Clinton’s attacks don’t make sense

(U-WIRE) MORGANTOWN, W.Va. – It is becoming more and more clear to me why Hillary Rodham Clinton is firmly in support of gun control: She can’t stop shooting herself in the foot.

The recently announced soon-to-be-announced candidate for senator of New York (we’ll know for sure in January, but keep your fingers crossed – there’s always that glimmer of hope she’ll drop out) has hurt herself once again, this time by attacking Republican rival Rudolph Giuliani’s policies on the homeless.

Giuliani, arguably one of the most influential mayors in the history of New York City, has held a firm but often criticized stance on the homeless during his term in office.

His policy is simple: If a person is homeless and refuses a work assignment, he or she is no longer allowed shelter, and people who refuse to participate and continue to meander on the streets are arrested. The New York City Police Department has been hard at work enforcing this policy, and Clinton has been hard at work sharing her disapproval.

The Democratic contender is attacking Giuliani on the grounds that he is nothing more than a cold-hearted elitist.

Criminalizing the homeless with mass arrests for those whose only offense is that they have no home is wrong, she said. Locking people up for a day will not take a single homeless person off the street. It will not make a mentally ill person who should be in an institution any better.

I will agree with Clinton that Giuliani’s policies may seem harsh, but the reality of the matter is New York City, under Giuliani’s leadership, has turned around.

What was once one of the most dangerous places to live has now become one of the safest metropolitan areas in the United States. Times Square, once a haven for criminals, drug lords and prostitutes, is now an area where families can enjoy an evening. And Central Park is no longer a center of crime.

Clinton can talk all she wants about how much of a mean guy Giuliani is, but in the end the record stands for itself.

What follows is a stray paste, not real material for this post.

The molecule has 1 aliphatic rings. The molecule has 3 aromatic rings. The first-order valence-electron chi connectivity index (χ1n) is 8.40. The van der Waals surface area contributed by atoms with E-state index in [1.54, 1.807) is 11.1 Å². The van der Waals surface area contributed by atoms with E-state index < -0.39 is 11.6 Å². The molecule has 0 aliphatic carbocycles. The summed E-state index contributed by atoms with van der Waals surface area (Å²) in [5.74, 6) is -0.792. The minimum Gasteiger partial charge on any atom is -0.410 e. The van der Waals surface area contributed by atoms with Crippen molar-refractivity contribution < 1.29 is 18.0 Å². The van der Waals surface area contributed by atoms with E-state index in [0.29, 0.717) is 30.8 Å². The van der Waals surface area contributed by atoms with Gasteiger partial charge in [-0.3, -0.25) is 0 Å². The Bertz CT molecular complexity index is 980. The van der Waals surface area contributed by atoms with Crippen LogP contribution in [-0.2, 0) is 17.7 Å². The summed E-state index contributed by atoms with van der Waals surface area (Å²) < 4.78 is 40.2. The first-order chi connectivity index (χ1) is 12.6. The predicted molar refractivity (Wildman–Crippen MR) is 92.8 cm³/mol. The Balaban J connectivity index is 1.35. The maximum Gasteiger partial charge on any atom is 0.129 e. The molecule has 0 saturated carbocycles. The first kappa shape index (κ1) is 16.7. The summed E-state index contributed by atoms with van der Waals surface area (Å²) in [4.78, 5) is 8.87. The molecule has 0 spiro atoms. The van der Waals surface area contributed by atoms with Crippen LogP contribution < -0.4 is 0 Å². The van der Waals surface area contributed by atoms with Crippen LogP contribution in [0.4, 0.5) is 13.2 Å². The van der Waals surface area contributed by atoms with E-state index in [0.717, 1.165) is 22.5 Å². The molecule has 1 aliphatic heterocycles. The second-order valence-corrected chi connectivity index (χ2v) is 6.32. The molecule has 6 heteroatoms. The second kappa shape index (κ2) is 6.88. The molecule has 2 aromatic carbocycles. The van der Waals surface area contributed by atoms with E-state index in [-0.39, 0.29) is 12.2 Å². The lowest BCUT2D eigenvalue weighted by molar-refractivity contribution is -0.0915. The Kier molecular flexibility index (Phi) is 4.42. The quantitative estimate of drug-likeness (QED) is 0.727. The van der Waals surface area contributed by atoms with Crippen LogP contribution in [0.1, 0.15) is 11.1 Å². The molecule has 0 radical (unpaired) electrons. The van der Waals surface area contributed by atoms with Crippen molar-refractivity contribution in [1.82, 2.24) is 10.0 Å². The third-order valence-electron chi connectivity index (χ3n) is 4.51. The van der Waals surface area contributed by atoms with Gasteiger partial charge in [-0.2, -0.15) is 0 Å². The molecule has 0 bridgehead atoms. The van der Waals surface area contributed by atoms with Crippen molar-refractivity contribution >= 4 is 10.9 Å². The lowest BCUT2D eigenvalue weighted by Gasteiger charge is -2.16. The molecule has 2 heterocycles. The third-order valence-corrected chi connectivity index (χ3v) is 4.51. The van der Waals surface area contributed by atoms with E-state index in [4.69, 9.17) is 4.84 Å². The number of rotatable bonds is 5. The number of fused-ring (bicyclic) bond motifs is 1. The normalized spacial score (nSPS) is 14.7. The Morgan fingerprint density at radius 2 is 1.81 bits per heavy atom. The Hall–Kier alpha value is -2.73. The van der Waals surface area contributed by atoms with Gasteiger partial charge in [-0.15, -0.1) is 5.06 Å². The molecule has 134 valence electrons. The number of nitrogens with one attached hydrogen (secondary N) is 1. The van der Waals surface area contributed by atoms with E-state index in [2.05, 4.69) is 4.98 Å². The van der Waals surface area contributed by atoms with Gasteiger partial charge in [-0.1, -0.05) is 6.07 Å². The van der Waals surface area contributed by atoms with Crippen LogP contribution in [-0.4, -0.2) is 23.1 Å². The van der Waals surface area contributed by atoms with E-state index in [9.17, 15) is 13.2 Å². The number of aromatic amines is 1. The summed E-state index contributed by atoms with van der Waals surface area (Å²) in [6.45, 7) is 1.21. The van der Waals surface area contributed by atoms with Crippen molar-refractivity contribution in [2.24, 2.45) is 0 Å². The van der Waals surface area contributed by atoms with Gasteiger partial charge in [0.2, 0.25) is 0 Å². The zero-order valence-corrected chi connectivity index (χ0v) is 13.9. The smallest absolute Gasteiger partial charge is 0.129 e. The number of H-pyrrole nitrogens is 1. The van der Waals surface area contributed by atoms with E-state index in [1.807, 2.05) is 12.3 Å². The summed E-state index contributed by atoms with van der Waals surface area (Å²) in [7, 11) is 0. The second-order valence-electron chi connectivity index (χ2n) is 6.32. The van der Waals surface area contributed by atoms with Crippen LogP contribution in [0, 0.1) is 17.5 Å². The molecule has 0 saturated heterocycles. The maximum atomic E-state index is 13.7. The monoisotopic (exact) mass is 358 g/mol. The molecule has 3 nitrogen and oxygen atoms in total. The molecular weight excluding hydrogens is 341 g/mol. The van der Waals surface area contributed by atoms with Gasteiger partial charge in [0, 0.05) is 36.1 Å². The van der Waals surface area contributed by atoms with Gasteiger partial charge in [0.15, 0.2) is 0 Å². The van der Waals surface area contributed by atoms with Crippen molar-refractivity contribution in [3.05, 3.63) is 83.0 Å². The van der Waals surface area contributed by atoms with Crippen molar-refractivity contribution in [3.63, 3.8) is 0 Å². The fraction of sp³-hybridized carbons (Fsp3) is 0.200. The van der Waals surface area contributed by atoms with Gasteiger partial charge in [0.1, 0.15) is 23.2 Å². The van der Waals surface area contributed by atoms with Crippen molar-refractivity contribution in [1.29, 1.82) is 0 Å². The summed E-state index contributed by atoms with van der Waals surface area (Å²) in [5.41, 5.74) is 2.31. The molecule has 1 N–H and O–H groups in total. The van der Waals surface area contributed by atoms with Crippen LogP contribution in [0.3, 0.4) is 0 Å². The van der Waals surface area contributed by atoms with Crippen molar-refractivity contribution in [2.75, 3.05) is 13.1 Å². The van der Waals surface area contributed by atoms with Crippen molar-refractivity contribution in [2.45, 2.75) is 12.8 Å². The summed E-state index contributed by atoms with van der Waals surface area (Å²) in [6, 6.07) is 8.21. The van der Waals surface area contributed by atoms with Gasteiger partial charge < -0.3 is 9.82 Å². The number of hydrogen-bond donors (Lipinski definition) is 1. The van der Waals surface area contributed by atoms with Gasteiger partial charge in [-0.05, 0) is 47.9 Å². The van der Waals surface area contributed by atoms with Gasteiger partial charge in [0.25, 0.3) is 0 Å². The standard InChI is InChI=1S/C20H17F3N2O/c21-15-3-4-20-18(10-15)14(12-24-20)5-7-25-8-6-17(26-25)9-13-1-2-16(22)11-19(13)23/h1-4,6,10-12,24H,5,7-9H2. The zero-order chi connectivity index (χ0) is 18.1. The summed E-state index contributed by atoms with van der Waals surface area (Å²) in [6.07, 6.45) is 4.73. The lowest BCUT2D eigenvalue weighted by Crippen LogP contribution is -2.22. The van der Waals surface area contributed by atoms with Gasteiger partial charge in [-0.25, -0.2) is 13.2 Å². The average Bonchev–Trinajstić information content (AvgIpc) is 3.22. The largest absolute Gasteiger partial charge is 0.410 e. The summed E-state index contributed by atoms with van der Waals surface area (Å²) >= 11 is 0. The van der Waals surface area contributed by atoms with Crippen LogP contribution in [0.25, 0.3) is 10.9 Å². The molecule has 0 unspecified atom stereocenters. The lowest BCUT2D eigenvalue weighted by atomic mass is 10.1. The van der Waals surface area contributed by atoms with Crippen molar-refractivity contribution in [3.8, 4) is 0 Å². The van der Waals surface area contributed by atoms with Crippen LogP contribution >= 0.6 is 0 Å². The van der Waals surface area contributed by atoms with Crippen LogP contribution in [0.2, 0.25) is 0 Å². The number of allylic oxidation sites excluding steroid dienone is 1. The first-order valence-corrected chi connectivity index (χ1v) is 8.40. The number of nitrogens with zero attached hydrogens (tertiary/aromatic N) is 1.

Just a few years ago, Clinton’s husband supported a bill to reform the welfare system, forcing recipients to either go to work or go without. There were a number of influential politicians on the liberal left who found the policy too harsh, but in the end, welfare-to-work proved incredibly successful, and thousands have been moved back into the work force.

Welfare reform proved that sometimes, those on the fringes of society need more incentive to come back to the mainstream. Sometimes it takes more than government financial assistance to motivate someone to find work.

Giuliani realizes this. It’s a shame Clinton doesn’t.

The people of New York deserve a senator who is willing to make tough decisions to better people’s lives, even if it means coming across as cold. And more importantly, the people of New York need a senator who has a strong record of success, or a record at all, preferably. Clinton has never been one to take stands on the hard-hitting issues, especially after the fiasco that was health-care reform in 1993. It’s no wonder why now she seems so blatantly awkward on issues such as Middle East peace, taxes and crime.

Clinton is going to have a tough road ahead of her. It will be difficult for her to find flaws in Giuliani, who is simply a walking success story.

A poll released this week shows the two candidates in a statistical dead heat. And as an added blow to Clinton’s campaign, the poll also showed that women support the two candidates equally. Many assumed early on that Clinton would find some of her strongest support among women, but not so.

Hillary Clinton still has some fight in her, but to be effective, she is going to have to come up with better reasons to support her. I can’t speak for the citizens of New York, but I find it insulting that she believes people will vote for her simply because Giuliani may take a tough stance on issues.

And besides, it’s not very nice of her to say these things, either. Now that’s something she should appreciate.

-The column originally appeared The Daily Athenaeum (West Virginia U.).

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